Four-County selects new agency head
Mary Katherine Murphy Staff Writer
LAURINBURG — Four-County Community Services is set to announce a permanent replacement for former executive director Richard Greene, who was fired last March by the organization’s board of directors last year following a state audit reflecting the agency’s mismanagement of $75,000 in 2012.
Jason King, chairman of the Four-County board of directors, said that the board expects to release the name of the new executive director in mid-January. The new director was selected from about 60 applicants, eight of whom were interviewed. King said that “applicable experience, enthusiasm for the organization, and demonstrated leadership ability,” were among the qualities sought in a candidate.
Four-County, based in Laurinburg, receives some $21 million annually through state and federal grants to operate 16 Head Start programs and administer housing assistance programs in Bladen, Brunswick, Columbus, Hoke, Pender, Robeson and Scotland counties.
The announcement will be the second since Greene was let go, as then-board chairman Jimmy Cummings named Kim Clark permanent executive director in June. Clark had served as Four-County’s deputy director under Greene and took over as interim director after his firing.
Clark’s appointment, however, proved premature, as an Aug. 5 letter from the federal Department of Health and Human Services stating that her appointment had not been approved by its regional office in Atlanta put an end to her tenure as director.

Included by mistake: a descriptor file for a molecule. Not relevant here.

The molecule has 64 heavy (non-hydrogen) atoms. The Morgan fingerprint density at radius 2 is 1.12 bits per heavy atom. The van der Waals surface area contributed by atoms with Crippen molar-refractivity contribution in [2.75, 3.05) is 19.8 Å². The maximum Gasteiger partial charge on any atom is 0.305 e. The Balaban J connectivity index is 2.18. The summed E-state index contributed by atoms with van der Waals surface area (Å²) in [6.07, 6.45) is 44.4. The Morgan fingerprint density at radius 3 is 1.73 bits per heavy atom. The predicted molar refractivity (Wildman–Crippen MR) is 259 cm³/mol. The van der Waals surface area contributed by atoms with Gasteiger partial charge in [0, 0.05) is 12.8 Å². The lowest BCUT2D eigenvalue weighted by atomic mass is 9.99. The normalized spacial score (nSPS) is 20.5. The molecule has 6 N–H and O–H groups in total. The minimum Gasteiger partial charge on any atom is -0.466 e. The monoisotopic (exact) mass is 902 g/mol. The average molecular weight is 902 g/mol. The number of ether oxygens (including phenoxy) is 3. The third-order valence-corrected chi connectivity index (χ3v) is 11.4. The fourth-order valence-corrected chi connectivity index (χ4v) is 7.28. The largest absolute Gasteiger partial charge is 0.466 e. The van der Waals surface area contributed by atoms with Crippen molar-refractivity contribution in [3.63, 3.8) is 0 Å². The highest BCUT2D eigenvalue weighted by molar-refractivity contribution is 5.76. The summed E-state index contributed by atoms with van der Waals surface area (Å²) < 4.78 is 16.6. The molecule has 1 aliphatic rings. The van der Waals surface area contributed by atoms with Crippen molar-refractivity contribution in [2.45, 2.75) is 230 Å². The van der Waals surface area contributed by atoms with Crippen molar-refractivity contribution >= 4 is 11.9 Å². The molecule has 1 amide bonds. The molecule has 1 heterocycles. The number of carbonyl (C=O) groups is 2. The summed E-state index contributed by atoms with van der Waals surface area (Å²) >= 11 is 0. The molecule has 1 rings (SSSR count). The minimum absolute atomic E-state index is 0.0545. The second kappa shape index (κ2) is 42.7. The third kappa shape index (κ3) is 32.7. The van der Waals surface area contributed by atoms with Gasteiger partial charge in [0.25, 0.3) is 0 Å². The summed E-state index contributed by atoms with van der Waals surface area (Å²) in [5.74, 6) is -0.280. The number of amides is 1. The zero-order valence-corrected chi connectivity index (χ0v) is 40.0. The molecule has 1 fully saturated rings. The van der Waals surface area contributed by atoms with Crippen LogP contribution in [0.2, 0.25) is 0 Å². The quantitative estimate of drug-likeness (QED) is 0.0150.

In September, Delilah Blanks, who was then serving as Four-County’s interim board chairman, told the Laurinburg Exchange that Clark’s name was never submitted by Cummings to DHHS.
“By letting them sign off on or approve our recommendation, they’re looking at all the candidates that we interview,” said King. “We have to show that we used the same interview questions and education and experience that were compatible amongst the finalists that interviewed.”
Cummings has since resigned from the agency’s board of directors. King, Robeson County’s assistant county manager, came on to the Four-County board in April.
In bringing on a new executive director, King said that Four-County hopes to reaffirm its commitment “to be compliant with federal and state regulators, to serve all of our clients’ best interests, and to be fiscally responsible in our day-to-day operation.”
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